Luckily, the EP does not only vote on obligatory proposed laws, but it gains know-how in areas which the member states’ governments jealously guard as their prerogatives, such as foreign, security and defence policy, long term budget, economic and monetary policy, police and judicial cooperation in criminal matters and agriculture.

The European Union can debate any issue on its own initiative, and although its formal powers to propose laws are limited, it can call for legislation or action.


Four constructive choices

Despite the internal shortcomings and the external limitations, I see four constructive alternatives for the European voter. It is to vote for a candidate or party, which would join one of the responsible political groups in the EP. Inside the European Parliament, the mainstream political groups run the show, so a vote for a fringe group serves little beyond promoting protest and antics.


The centre-right Group of the European People’s Party (Christian Democrats) will probably be the largest political group in the European Parliament, even after the UK Conservatives, the Czech ODS (Topolanek) and the Polish Law and Justice Party (Kaczynskis) and a few others split to form an anti-Federalist group on the right.

One can hardly blame the EPP for fielding the only candidate to become President of the Commission.


The Socialist Group in the European Parliament (Party of European Socialists; PES) is the second largest political group in the European Parliament, a wide coalition like the EPP. It contains different centre-left shades, from ardent socialists to Labour and social democrats.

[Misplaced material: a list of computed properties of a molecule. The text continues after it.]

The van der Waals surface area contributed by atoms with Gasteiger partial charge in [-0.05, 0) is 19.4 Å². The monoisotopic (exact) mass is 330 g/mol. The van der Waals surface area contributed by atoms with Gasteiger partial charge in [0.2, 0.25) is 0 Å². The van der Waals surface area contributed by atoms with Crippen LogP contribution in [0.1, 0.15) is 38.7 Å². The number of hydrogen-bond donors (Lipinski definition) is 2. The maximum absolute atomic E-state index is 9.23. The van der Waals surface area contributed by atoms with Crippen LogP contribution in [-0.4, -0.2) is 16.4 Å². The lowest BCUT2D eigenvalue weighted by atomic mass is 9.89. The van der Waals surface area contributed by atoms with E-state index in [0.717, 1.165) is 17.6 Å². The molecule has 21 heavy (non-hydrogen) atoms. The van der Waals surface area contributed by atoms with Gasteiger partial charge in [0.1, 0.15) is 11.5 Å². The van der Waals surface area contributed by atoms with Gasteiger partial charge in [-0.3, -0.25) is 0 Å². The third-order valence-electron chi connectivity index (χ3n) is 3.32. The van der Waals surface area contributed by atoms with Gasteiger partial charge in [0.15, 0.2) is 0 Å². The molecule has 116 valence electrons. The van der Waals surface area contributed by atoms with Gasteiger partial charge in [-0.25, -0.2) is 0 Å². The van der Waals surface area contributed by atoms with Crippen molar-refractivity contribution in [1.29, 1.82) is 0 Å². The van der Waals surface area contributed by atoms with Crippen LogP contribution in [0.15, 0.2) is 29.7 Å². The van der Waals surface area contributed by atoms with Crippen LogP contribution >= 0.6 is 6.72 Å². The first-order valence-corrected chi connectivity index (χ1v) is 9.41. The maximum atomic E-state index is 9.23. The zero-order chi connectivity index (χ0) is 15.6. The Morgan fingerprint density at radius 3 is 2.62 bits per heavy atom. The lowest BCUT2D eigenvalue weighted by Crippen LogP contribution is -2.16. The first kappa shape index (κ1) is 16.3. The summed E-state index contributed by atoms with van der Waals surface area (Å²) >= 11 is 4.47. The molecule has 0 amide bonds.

In the United Kingdom, the “duck-house scandal” threatens to cause collateral damage among honourable and hard-working Labour MEPs, which would be a pity (as long as the UK remains a member of the EU, with a probable Conservative government around the corner).


Although a coalition like the rest of the groups, the Alliance of Liberals and Democrats for Europe (ALDE) is perhaps the most pro-European and it has a good record on openness.

For thinking British voters, left without an attractive European home when the Tories split from the mainstream right to the dubious right, the Liberal Democrats offer a sensible choice (together with the Greens and Labour).

The Greens/European Free Alliance

The Greens/European Free Alliance (Greens-EFA) are not alone in professing the virtues of sustainable development and the importance of environmental, cultural and democratic rights, but they have a certain credibility in this area, and are widely seen as a constructive force.

In common with ALDE, the Greens have a good record on transparency.


Vote for Europe

My vote is going to one of these four groups, which I see as responsible forces for a better Europe. I hope that increasing numbers of my fellow-Europeans decide to vote and that they, cast their votes for a responsible candidate. To reject sterile protest is a sign of civic duty and maturity.

A better Europe starts within ourselves.

Vote for Europe in the European elections.

Ralf Grahn